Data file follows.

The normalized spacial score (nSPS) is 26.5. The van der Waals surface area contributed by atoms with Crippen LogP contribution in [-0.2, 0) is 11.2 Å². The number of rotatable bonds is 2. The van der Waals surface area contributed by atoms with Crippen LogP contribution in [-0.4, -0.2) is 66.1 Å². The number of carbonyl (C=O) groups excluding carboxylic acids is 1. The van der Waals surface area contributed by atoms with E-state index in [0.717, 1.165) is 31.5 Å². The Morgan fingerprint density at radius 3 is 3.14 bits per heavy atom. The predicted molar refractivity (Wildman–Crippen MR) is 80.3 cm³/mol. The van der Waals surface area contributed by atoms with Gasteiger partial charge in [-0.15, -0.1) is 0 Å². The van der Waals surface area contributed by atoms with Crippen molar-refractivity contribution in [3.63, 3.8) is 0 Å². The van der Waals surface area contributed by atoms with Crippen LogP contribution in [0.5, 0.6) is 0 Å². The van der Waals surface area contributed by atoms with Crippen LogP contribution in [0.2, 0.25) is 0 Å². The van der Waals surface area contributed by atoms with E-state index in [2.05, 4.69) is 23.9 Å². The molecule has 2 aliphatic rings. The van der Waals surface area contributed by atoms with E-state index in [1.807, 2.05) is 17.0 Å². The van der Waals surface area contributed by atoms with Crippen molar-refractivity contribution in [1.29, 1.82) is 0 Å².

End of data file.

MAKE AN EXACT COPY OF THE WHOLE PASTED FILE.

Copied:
The normalized spacial score (nSPS) is 26.5. The van der Waals surface area contributed by atoms with Crippen LogP contribution in [-0.2, 0) is 11.2 Å². The number of rotatable bonds is 2. The van der Waals surface area contributed by atoms with Crippen LogP contribution in [-0.4, -0.2) is 66.1 Å². The number of carbonyl (C=O) groups excluding carboxylic acids is 1. The van der Waals surface area contributed by atoms with E-state index in [0.717, 1.165) is 31.5 Å². The Morgan fingerprint density at radius 3 is 3.14 bits per heavy atom. The predicted molar refractivity (Wildman–Crippen MR) is 80.3 cm³/mol. The van der Waals surface area contributed by atoms with Gasteiger partial charge in [-0.15, -0.1) is 0 Å². The van der Waals surface area contributed by atoms with Crippen molar-refractivity contribution in [3.63, 3.8) is 0 Å². The van der Waals surface area contributed by atoms with Crippen LogP contribution in [0.5, 0.6) is 0 Å². The van der Waals surface area contributed by atoms with Crippen LogP contribution in [0.2, 0.25) is 0 Å². The van der Waals surface area contributed by atoms with E-state index in [2.05, 4.69) is 23.9 Å². The molecule has 2 aliphatic rings. The van der Waals surface area contributed by atoms with E-state index in [1.807, 2.05) is 17.0 Å². The van der Waals surface area contributed by atoms with Crippen molar-refractivity contribution in [1.29, 1.82) is 0 Å².